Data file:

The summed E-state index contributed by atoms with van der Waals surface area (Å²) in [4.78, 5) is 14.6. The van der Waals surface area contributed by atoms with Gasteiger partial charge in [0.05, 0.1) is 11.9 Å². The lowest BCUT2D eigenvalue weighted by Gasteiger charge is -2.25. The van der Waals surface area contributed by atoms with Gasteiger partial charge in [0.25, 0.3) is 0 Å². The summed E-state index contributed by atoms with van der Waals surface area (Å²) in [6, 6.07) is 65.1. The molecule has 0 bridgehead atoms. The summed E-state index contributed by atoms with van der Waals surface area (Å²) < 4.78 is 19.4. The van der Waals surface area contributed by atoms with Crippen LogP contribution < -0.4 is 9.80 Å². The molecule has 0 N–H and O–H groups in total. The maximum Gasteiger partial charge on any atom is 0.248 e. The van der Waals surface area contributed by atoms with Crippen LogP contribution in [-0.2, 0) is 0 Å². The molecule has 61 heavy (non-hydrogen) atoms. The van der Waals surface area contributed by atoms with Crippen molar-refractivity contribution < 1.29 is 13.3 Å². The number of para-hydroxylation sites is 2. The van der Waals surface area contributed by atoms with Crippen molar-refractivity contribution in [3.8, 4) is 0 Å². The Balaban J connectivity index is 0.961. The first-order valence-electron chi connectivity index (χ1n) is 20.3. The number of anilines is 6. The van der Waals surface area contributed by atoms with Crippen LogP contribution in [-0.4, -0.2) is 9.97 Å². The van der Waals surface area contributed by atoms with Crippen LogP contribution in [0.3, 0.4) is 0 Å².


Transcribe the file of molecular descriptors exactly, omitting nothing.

The summed E-state index contributed by atoms with van der Waals surface area (Å²) in [4.78, 5) is 14.6. The van der Waals surface area contributed by atoms with Gasteiger partial charge in [0.05, 0.1) is 11.9 Å². The lowest BCUT2D eigenvalue weighted by Gasteiger charge is -2.25. The van der Waals surface area contributed by atoms with Gasteiger partial charge in [0.25, 0.3) is 0 Å². The summed E-state index contributed by atoms with van der Waals surface area (Å²) in [6, 6.07) is 65.1. The molecule has 0 bridgehead atoms. The summed E-state index contributed by atoms with van der Waals surface area (Å²) < 4.78 is 19.4. The van der Waals surface area contributed by atoms with Crippen LogP contribution < -0.4 is 9.80 Å². The molecule has 0 N–H and O–H groups in total. The maximum Gasteiger partial charge on any atom is 0.248 e. The van der Waals surface area contributed by atoms with Crippen LogP contribution in [-0.2, 0) is 0 Å². The molecule has 61 heavy (non-hydrogen) atoms. The van der Waals surface area contributed by atoms with Crippen molar-refractivity contribution < 1.29 is 13.3 Å². The number of para-hydroxylation sites is 2. The van der Waals surface area contributed by atoms with Crippen molar-refractivity contribution in [3.8, 4) is 0 Å². The Balaban J connectivity index is 0.961. The first-order valence-electron chi connectivity index (χ1n) is 20.3. The number of anilines is 6. The van der Waals surface area contributed by atoms with Crippen LogP contribution in [-0.4, -0.2) is 9.97 Å². The van der Waals surface area contributed by atoms with Crippen LogP contribution in [0.3, 0.4) is 0 Å².